Urgently needed pension and social care reforms are set to be left in limbo after the Conservative party failed to secure a parliamentary majority, experts have warned.
A raft of changes, including adjusting the state pension age and a revamp of social care, were put on ice after the election was called in April.
"The snap election left areas of the finance bill and pension policy in limbo. This result means that period of uncertainty continues," said Old Mutual head of retirement policy Jon Greer.
AJ Bell senior analyst Tom Selby said:
A hung parliament is the worst possible outcome for pensioners and people saving for their retirement.
"It means that key decisions around the state retirement age, the state pension triple lock, social care funding and pension tax relief are all going to take a back seat while the wheels of Westminster slowly turn."
Meanwhile Hugh Nolan, president of the society of Pension Professionals, said:
So it looks like the grey vote from pensioners has done it again. Theresa May dared to withdraw the Conservative commitment to the triple lock while Jeremy Corbyn’s manifesto promised to make pensioners even better off.
And JLT employee benefits head of technical John Wilson added: “The result of the General Election may now be known, but many state and private pension challenges will be harder under a hung parliament if we are to build trust in the system and encourage more saving."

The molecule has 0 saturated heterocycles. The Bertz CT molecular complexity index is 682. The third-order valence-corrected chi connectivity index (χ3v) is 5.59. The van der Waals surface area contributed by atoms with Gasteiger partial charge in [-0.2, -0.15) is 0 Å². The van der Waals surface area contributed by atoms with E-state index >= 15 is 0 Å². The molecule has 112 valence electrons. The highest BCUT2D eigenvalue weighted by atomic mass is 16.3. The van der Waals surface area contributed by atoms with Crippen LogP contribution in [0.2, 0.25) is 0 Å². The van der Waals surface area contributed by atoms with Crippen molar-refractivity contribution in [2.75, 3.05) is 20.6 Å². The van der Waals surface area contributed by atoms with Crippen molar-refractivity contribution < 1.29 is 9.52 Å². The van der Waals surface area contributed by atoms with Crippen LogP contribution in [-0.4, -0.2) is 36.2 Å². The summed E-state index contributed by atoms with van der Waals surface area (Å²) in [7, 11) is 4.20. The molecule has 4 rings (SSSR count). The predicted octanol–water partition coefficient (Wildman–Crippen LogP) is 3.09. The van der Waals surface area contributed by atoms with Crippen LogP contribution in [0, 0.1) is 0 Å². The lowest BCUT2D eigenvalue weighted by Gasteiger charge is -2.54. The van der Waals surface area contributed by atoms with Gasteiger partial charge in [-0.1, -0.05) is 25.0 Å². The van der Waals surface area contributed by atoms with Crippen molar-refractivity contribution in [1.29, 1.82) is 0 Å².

So-called "dementia tax" plans on social policy revealed by Theresa May attracted controversy when announced in May. Plans to make people receiving care at home liable for the full costs if they are worth at least £100,000 were criticised by charities and pensioner groups.
“May painted a target on her back when she announced her controversial social care plans as she faced negative public sentiment towards her proposals and seemed unable to answer crucial questions," said Old Mutual financial planning expert Rachael Griffin.
"She is now unlikely to be able to get such a controversial policy through parliament.
“Whichever government is formed, the solution to the social care crisis needs to be a long term one, and should not be a policy that is allowed to flip-flop with the political current."